From: Rep. James Sensenbrenner
Posted: Thursday, November 19, 2015
<a href="http://sensenbrenner.house.gov/uploadedfiles/11.18.15__letter_to_honorable_paul_k._martin.pdf">Original PDF version of letter</a>
November 18, 2015
The Honorable Paul K. Martin
National Aeronautics and Space Administration
300 E Street, SW
Washington, DC 20546
Dear Inspector General Martin:
I am writing to express my concerns about the National Aeronautics and Space Administration (NASA) policy with respect to fall and open competition in its acquisition process. NASA is in the midst of an up-to ten-year $1.3 billion dollar technology purchase known as the NASA Integrated Communications Service (NICS) contract. Such a large and important technology purchase should follow both the letter and spirit of fall and open competition laws, regulations, and Office of Management and Budget guidelines to ensure that NASA, and the taxpayer, get the best value for their investment, as well as the best and most cost-effective solutions to meet mission requirements.
In 2011, NASA awarded the NICS contract to Science Applications International Corporation (SAIC). Under the contract, SAIC provides managerial and technical expertise to support NASA's Office of the Chief Information Officer (CIO) for corporate and mission communications needs, including local area network (LAN) management at all NASA centers. Functions include corporate and mission enterprise services, center and associated component facility services, infrastructure projects, and contract management services.
It has come to my attention that, pursuant to NICS, there is an Approved Products List (APL) developed by the contractor. The APL governs which products can be purchased for NASA systems and networks, and likely will impact NASA acquisitions for years to come. Interestingly, every approved product listed on the NICS LAN wired and wireless network APL belongs to a single manufacturer. At the same time, alternate vendors that have supplied network equipment to NASA and successfully met mission requirements have not been evaluated for inclusion on the APL for current and future purchases, despite requesting an opportunity to be evaluated.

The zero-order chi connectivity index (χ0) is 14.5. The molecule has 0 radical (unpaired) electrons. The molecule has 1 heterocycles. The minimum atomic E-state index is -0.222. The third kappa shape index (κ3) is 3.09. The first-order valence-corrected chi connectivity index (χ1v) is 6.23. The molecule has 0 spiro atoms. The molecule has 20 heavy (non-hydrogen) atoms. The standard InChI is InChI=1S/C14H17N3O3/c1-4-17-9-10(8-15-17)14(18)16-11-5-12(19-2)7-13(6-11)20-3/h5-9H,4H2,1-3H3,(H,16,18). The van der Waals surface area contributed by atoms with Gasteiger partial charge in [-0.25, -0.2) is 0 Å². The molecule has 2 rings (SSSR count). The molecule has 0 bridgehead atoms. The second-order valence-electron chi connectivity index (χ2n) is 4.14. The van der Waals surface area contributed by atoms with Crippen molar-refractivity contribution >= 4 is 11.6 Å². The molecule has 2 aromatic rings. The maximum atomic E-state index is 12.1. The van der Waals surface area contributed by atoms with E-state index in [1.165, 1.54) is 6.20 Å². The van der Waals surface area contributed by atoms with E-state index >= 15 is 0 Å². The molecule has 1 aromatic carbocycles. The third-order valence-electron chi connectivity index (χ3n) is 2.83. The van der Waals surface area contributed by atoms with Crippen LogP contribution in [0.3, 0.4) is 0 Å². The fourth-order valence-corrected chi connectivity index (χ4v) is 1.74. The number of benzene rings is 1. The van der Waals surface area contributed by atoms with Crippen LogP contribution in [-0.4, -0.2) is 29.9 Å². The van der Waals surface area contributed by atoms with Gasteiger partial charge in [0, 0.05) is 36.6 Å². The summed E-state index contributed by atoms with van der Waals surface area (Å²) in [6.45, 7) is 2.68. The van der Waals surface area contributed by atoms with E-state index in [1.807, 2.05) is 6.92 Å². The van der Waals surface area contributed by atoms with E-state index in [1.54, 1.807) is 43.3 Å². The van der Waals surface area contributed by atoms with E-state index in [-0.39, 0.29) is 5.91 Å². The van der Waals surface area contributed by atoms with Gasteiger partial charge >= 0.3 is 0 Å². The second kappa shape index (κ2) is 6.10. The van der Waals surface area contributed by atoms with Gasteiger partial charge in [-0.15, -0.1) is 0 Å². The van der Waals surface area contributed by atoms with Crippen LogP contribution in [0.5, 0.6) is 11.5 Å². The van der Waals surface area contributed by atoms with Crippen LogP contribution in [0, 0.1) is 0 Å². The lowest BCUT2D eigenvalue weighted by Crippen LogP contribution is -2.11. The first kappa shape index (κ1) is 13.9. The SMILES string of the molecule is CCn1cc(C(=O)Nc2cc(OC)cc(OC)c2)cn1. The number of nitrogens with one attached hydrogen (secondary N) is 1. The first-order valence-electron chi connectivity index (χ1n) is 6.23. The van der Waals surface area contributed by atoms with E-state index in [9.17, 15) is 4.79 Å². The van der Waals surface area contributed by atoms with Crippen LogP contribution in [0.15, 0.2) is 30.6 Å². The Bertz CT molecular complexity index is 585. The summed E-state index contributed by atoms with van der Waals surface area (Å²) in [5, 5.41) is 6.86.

I also have learned that a June 17,2015 NASA presentation explains how network equipment purchases under NICS would be made. NASA's Communications Service Office gave the presentation in connection with the External Border Protection project. This presentation purportedly indicates that a preference will be given to the products of a single manufacturer.
As Chairman Emeritus of the Science, Space, and Technology Committee, and a member of its Subcommittee on Oversight, I am concerned that NASA may be proceeding with major acquisitions without considering the benefits of competition, the best value for the taxpayer and end user, and the security benefits of avoiding a single vendor network. To this end, I request that you review NASA's practices with respect to:
1. How the NICS APL was developed and why its LAN wired and wireless network approved products list includes the products of only one manufacturer;
2. NASA's role in the development and modification of the NICS APL; and
3. Whether a June 17,2015 presentation, believed to be delivered at NASA's Langley Research Center by Kevin Boswell in connection with the External Border Protection (EBPro) project, recommends giving preference to a specific vendor.
I would like your assurance that you will investigate the concerns that I have listed. Please reply to my letter by December 2,2015 and send your response to Todd Washam (firstname.lastname@example.org) on my staff.
F. James Sensenbrenner, Jr,
House Science, Space and Technology Committee
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